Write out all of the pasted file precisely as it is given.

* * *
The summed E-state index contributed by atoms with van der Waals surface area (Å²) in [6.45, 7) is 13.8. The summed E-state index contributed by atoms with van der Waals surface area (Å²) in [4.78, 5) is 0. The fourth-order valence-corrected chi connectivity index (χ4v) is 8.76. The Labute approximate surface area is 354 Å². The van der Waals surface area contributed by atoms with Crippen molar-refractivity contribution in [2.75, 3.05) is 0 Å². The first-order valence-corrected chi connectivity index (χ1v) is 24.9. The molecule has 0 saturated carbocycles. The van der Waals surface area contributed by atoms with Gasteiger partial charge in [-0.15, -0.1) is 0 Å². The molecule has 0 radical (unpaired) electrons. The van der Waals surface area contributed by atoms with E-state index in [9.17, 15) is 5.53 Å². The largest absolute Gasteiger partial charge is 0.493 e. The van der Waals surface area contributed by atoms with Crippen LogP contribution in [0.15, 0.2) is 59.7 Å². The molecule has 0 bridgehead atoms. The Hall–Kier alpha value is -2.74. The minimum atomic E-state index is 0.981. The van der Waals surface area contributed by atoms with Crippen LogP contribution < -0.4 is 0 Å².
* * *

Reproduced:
The summed E-state index contributed by atoms with van der Waals surface area (Å²) in [6.45, 7) is 13.8. The summed E-state index contributed by atoms with van der Waals surface area (Å²) in [4.78, 5) is 0. The fourth-order valence-corrected chi connectivity index (χ4v) is 8.76. The Labute approximate surface area is 354 Å². The van der Waals surface area contributed by atoms with Crippen molar-refractivity contribution in [2.75, 3.05) is 0 Å². The first-order valence-corrected chi connectivity index (χ1v) is 24.9. The molecule has 0 saturated carbocycles. The van der Waals surface area contributed by atoms with Gasteiger partial charge in [-0.15, -0.1) is 0 Å². The molecule has 0 radical (unpaired) electrons. The van der Waals surface area contributed by atoms with E-state index in [9.17, 15) is 5.53 Å². The largest absolute Gasteiger partial charge is 0.493 e. The van der Waals surface area contributed by atoms with Crippen LogP contribution in [0.15, 0.2) is 59.7 Å². The molecule has 0 bridgehead atoms. The Hall–Kier alpha value is -2.74. The minimum atomic E-state index is 0.981. The van der Waals surface area contributed by atoms with Crippen LogP contribution < -0.4 is 0 Å².